So I’ve been really busy lately and wasn’t feeling a spark about the blog, because it’s another thing to get done, and then someone posted a really fantastic comment that made me feel good about the work and what I’m trying to do here. It lit it up.
That comment turned into an email exchange about all kinds of fun writing stuff – we were debating the merits or inside/out vs. outside/in writing, if one offers more than the other, if there is any way to integrate the two. We email-discussed all kinds of stuff. He had me in hysterics. And now, magically, I’m feeling excited about the blog again.
I realized more than ever we don’t always have the spark ourself all the time. Sometimes we need a hand up.
I was thinking about one of the guests we had at AFI, Paula Wagner. Hearing Paula Wagner speak at AFI was transformational for me, because she’s at herself, charming, feminine – but make no mistake, she doesn’t miss a beat and is a very savvy business woman. Paula was asked a question about the glass ceiling for women in this business. She laughed and said something to the effect that whenever she feels like she hits the glass ceiling, she knocks, and when the hatch opens, she says, ‘Do you mind holding my heels and giving me a boost?’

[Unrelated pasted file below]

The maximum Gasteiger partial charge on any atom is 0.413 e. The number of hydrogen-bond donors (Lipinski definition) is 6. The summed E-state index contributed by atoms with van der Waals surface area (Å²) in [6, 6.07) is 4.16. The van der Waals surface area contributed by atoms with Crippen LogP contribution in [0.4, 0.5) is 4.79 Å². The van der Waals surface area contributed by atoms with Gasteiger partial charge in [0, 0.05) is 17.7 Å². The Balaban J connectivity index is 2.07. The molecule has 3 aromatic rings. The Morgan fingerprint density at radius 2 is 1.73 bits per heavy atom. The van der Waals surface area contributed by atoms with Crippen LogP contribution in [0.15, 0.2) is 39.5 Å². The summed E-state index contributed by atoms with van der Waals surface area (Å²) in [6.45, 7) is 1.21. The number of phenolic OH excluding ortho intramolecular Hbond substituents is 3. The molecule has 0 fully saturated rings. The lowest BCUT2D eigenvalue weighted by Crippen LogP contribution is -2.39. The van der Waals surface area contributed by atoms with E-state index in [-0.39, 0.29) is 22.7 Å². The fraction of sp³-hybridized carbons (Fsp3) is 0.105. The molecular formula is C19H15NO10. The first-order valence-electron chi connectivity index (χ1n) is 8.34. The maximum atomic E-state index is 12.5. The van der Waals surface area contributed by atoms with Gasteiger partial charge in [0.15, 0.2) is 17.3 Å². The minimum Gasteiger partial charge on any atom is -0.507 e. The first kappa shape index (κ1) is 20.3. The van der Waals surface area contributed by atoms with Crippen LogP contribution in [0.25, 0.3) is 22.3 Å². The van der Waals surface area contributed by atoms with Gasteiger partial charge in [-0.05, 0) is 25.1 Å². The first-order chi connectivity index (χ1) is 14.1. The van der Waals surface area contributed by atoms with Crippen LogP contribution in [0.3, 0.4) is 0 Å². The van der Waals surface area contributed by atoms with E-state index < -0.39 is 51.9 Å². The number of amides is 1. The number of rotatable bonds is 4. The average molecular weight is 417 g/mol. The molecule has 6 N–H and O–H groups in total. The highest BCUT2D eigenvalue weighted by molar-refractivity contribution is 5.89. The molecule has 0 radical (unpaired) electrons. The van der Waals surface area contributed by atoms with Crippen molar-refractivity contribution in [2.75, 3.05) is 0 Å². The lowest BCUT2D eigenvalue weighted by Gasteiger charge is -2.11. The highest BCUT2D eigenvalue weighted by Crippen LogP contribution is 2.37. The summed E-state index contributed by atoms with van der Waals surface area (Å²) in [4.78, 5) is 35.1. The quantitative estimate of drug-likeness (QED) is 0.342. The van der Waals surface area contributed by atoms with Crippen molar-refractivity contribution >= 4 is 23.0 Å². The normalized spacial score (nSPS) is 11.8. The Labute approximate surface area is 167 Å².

Sometimes we need to actually discuss ideas with a close friend, a distant friend, someone who loves some of the same things we do, someone who loves ideas. Sometimes just the love of ideas is enough to give you a boost through that hatch and up beyond the glass ceiling to that next level – whether that’s for a personal issue, a writing problem, a story concept.
Sometimes we all need a boost. And, to be honest, most of the time we’re not going to get one unless we ask for it. If I’m off, like my uber-reclusive writerly self (read: working), agonizing over how I’m not making my fucking story work, then I’m going to be off agonizing by myself, probably dragging out the process. But, if I call a friend and brainstorm out some possible options, it will likely get me excited again about the project and light it up, thus enabling me to take it to the next level and, in essence, open that hatch and climb the fuck through.
Don’t be afraid to cultivate a Team You. There are people out there who will get what you’re trying to do and why, and on the off days, they’ll be willing to give you hand if you stumble. And, then, once you’re feeling better, you can help somebody else through that hatch when they need a boost.